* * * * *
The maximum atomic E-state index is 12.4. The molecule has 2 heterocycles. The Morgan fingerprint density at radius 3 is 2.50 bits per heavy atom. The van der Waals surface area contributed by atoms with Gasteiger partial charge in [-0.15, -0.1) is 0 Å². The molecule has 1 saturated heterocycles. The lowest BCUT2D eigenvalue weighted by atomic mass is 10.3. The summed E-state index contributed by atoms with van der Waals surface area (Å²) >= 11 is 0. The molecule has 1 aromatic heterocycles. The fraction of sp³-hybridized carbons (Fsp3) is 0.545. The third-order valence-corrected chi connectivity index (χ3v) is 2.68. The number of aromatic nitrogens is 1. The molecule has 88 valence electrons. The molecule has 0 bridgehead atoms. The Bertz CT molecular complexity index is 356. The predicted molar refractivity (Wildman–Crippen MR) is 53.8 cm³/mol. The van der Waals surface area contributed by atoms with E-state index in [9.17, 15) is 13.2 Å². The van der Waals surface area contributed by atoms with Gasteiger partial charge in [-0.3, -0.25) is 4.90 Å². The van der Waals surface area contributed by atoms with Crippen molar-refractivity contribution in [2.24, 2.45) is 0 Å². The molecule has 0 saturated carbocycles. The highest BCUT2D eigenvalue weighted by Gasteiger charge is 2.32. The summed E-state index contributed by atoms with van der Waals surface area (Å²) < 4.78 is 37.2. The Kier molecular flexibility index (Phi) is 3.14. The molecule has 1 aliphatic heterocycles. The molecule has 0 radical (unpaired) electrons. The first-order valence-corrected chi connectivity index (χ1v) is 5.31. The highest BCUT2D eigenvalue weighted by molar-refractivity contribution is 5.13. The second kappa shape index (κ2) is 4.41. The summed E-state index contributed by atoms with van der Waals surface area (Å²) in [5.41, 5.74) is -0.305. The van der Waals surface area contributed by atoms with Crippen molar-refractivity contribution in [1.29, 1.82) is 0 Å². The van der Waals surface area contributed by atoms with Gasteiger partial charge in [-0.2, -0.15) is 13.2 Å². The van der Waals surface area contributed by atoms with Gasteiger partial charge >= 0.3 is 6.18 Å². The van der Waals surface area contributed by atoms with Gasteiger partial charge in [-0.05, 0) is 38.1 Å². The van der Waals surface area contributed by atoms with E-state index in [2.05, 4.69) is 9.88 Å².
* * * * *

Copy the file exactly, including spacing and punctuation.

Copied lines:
The maximum atomic E-state index is 12.4. The molecule has 2 heterocycles. The Morgan fingerprint density at radius 3 is 2.50 bits per heavy atom. The van der Waals surface area contributed by atoms with Gasteiger partial charge in [-0.15, -0.1) is 0 Å². The molecule has 1 saturated heterocycles. The lowest BCUT2D eigenvalue weighted by atomic mass is 10.3. The summed E-state index contributed by atoms with van der Waals surface area (Å²) >= 11 is 0. The molecule has 1 aromatic heterocycles. The fraction of sp³-hybridized carbons (Fsp3) is 0.545. The third-order valence-corrected chi connectivity index (χ3v) is 2.68. The number of aromatic nitrogens is 1. The molecule has 88 valence electrons. The molecule has 0 bridgehead atoms. The Bertz CT molecular complexity index is 356. The predicted molar refractivity (Wildman–Crippen MR) is 53.8 cm³/mol. The van der Waals surface area contributed by atoms with E-state index in [9.17, 15) is 13.2 Å². The van der Waals surface area contributed by atoms with Gasteiger partial charge in [-0.3, -0.25) is 4.90 Å². The van der Waals surface area contributed by atoms with Crippen molar-refractivity contribution in [2.24, 2.45) is 0 Å². The molecule has 0 saturated carbocycles. The highest BCUT2D eigenvalue weighted by Gasteiger charge is 2.32. The summed E-state index contributed by atoms with van der Waals surface area (Å²) < 4.78 is 37.2. The Kier molecular flexibility index (Phi) is 3.14. The molecule has 1 aliphatic heterocycles. The molecule has 0 radical (unpaired) electrons. The first-order valence-corrected chi connectivity index (χ1v) is 5.31. The highest BCUT2D eigenvalue weighted by molar-refractivity contribution is 5.13. The second kappa shape index (κ2) is 4.41. The summed E-state index contributed by atoms with van der Waals surface area (Å²) in [5.41, 5.74) is -0.305. The van der Waals surface area contributed by atoms with Crippen molar-refractivity contribution in [1.29, 1.82) is 0 Å². The van der Waals surface area contributed by atoms with Gasteiger partial charge in [-0.2, -0.15) is 13.2 Å². The van der Waals surface area contributed by atoms with Gasteiger partial charge >= 0.3 is 6.18 Å². The van der Waals surface area contributed by atoms with Gasteiger partial charge in [-0.05, 0) is 38.1 Å². The van der Waals surface area contributed by atoms with E-state index in [2.05, 4.69) is 9.88 Å².